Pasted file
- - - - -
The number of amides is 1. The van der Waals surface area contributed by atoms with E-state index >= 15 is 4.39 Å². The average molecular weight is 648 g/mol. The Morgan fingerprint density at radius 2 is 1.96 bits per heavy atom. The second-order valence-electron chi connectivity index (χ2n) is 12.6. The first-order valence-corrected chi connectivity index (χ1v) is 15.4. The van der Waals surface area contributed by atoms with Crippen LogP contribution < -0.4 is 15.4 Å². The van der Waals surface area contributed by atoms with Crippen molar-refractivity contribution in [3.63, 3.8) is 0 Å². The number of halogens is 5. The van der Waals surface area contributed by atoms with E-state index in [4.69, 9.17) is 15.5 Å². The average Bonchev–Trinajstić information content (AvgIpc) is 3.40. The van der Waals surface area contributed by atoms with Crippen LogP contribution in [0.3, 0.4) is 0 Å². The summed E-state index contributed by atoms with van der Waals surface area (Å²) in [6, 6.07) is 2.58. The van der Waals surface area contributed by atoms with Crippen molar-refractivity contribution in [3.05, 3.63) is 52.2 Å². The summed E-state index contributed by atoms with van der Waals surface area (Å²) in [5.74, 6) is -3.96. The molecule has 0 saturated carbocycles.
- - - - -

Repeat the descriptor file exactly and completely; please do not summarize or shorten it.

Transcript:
The number of amides is 1. The van der Waals surface area contributed by atoms with E-state index >= 15 is 4.39 Å². The average molecular weight is 648 g/mol. The Morgan fingerprint density at radius 2 is 1.96 bits per heavy atom. The second-order valence-electron chi connectivity index (χ2n) is 12.6. The first-order valence-corrected chi connectivity index (χ1v) is 15.4. The van der Waals surface area contributed by atoms with Crippen LogP contribution < -0.4 is 15.4 Å². The van der Waals surface area contributed by atoms with Crippen molar-refractivity contribution in [3.63, 3.8) is 0 Å². The number of halogens is 5. The van der Waals surface area contributed by atoms with E-state index in [4.69, 9.17) is 15.5 Å². The average Bonchev–Trinajstić information content (AvgIpc) is 3.40. The van der Waals surface area contributed by atoms with Crippen LogP contribution in [0.3, 0.4) is 0 Å². The summed E-state index contributed by atoms with van der Waals surface area (Å²) in [6, 6.07) is 2.58. The van der Waals surface area contributed by atoms with Crippen molar-refractivity contribution in [3.05, 3.63) is 52.2 Å². The summed E-state index contributed by atoms with van der Waals surface area (Å²) in [5.74, 6) is -3.96. The molecule has 0 saturated carbocycles.